THE ILLUSTRATING TRAVELER

George Catlin painting a Chief

The Spirit of Place
Part I of III


A Beinecke Rare Book & Manuscript Library Exhibition. Organized by William S. Reese and George Miles
Last Revised September 4, 1996


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Travel writers hoped to evoke for their readers a sense of what it was like to be in the places they visited. Illustrations offered rich possibilities for capturing local color and conveying a spirit of place. The choice and composition of landscape could narrate a feeling of the locale; for the painter George Harvey all of America was definable by the peculiar quality of the light. Illustration was used to make the experience of the traveler more immediate to the reader, making the viewer a participant in the traveler's experience.


Unless otherwise noted the author of the work is also the artist of the illustrated plate.


William G. Wall. The Hudson River Portfolio. New York, 1821-25.

Ft. Edward

"Fort Edward." (Colored aquatint)

The Hudson River Portfolio, executed in aquatint by John Hill after the original works of William Guy Wall, is easily the most elegant color plate book produced in the United States in the 19th century. Following the Hudson River from its sources to the sea, the plates evoke the intertwined presence of nature and the works of humans in the landscapes. In this view Wall juxtaposes the peaceful scene of 1820 with a text that recalls the conflicts of empire fought there. "The ploughshare now peacefully turns up the soil moistened by the blood of thousands: the dust of the merciless Indian and the ambitious European repose in awful amity together." In the foreground, a ghost of past times, an Indian woman passes before the fields of civilization.


Fielding Lucas. Lucas' Progressive Drawing Book, in Three Parts . . . Consisting Chiefly of Original Views of American Scenery, and Embracing the Latest and Best Improvements in the Mode of Instruction. Baltimore, 1827.

The Balise

John H.B. Latrobe, "The Balise. Mississippi River." (Colored aquatint)

The wide-reaching interests of the Baltimore publisher Fielding Lucas included numerous efforts to introduce colored illustrations into books and atlases. His most notable achievement in that quest was the present work, with aquatints designed to show stages of illustration executed by John H.B. Latrobe, son of the architect Benjamin Latrobe. This plate of the navigation station at the mouth of the Mississippi Delta under a full moon conveys a dramatic sense of its otherworldly remoteness, halfway between land and water.


William Birch. The Country Seats of the United States of North America.... Springland, Pennsylvania, 1808.

William Birch's residence

"View from the Elysian Bower, Springland, Pennsylva. the Residence of Mr. W. Birch." (Colored engraving)

William Birch produced the first color plate works published in the United States. This work followed his most famous book, The City of Philadelphia ...as It Appeared in the Year 1800.... Here Birch was most concerned with recreating the atmosphere of the elegant country estates which were springing up around Philadelphia as the wealth of its citizens increased. Here nature, as well as the owners of the estates, could be literally recreated, and artificial improvement set off by "the sports of wild unregulated nature."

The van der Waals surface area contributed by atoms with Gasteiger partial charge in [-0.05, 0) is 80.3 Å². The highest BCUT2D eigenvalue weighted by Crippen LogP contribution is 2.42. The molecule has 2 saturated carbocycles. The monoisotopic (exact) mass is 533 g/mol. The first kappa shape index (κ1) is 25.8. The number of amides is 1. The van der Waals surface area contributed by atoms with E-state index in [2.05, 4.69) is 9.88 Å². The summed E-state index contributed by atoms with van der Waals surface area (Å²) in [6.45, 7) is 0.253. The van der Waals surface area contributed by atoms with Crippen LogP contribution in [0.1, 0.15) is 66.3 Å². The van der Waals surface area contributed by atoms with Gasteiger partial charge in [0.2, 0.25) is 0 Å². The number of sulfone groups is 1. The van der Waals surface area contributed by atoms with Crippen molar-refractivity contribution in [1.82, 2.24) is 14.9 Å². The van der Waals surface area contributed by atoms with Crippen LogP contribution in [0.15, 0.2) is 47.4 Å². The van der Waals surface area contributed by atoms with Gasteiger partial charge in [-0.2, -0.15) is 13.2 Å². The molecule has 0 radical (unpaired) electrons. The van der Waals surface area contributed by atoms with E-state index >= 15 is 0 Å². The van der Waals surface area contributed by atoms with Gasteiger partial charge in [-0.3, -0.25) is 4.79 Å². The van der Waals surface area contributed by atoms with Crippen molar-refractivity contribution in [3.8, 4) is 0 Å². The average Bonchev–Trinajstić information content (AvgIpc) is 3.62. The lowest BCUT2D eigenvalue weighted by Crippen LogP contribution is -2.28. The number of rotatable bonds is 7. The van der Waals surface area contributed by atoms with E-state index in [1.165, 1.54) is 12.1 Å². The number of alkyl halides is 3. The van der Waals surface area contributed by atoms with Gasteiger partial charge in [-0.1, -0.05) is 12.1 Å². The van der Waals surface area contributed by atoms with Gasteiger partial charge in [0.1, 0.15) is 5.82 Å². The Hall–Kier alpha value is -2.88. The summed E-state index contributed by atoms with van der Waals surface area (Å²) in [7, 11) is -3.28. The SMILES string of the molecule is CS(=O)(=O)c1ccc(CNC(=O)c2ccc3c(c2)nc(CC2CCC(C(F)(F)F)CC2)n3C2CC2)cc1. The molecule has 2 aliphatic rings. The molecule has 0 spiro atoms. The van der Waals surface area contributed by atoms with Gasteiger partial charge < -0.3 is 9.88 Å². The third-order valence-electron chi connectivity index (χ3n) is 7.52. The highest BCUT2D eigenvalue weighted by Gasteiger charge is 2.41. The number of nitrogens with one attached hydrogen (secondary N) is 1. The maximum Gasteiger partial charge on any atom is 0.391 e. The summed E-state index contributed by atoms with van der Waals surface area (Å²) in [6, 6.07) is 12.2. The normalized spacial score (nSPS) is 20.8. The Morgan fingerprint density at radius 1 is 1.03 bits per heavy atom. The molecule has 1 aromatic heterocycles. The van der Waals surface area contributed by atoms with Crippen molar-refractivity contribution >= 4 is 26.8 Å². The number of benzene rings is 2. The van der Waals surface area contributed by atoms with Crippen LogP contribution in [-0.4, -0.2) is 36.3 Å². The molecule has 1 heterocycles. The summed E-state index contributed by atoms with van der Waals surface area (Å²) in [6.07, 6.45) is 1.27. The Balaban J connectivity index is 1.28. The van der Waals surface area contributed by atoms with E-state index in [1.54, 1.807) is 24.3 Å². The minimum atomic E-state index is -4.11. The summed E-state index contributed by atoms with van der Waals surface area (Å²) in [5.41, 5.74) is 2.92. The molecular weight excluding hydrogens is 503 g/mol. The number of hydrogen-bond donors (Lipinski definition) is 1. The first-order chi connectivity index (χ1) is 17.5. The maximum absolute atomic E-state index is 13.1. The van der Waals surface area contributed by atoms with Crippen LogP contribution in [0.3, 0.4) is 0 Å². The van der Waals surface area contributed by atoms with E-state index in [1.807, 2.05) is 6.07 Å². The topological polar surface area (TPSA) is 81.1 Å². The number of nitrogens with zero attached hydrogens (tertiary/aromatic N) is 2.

George Harvey. Harvey's Scenes of the Primitive Forests of America, at the Four Periods of the Year. New York, 1841.

Giant Sycamores

"Autumn. Gigantic Sycamores. An Ox Team Crossing the Ford. Owl Creek, Ohio."
(Colored aquatint)

George Harvey was an accomplished British watercolorist who lived in the United States from 1820 to 1850. From 1833 to 1835 he lived next to his friend, Washington Irving, at "Sunnyside" on the Hudson, where he conceived the idea of producing a large plate book illustrating the climate of different parts of the United States and its effects at different times of the day. These "atmospheric landscapes," as he called them, would show the peculiar American light Harvey found so appealing. In the introduction he says "I purchased a tract of land on the majestic Hudson; built a cottage on my own plan; amused myself laying out grounds, and gained health and strength by the employment. These exercises in the open air, led me more and more to notice and study the ever-varying atmospheric effects of this beautiful climate. I undertook to illustrate them by my pencil, and thus, almost accidentally, commenced a set of Atmospherical Landscapes."


Daniel Thomas Edgerton. Edgerton's Views in Mexico. London, 1840.

Real del Monte

"Real del Monte." (Colored lithograph)

The English artist Daniel Thomas Edgerton worked extensively in Mexico in the 1830's. The published result was the most magnificent series of Mexican views to be published in this era, grand in size and execution. This plate captures the stark, mountainous landscape of central Mexico, showing a town in the valley brightly lit by the sun as a rainstorm sweeps off to the left. In the right foreground a smelter belches smoke, suggesting that the real reason for life in this remote landscape is not its picturesque qualities but the mineral wealth concealed in the landscape.


The Spirit of Place, Part II

Encountering Native Americans
Customs of the Country
Valor and Endurance
An Analytic Eye
The Sublime and the Picturesque

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Send comments to George Miles, William Roberston Coe Curator of Western Americana, Beinecke Rare Book and Manuscript Library, Yale University


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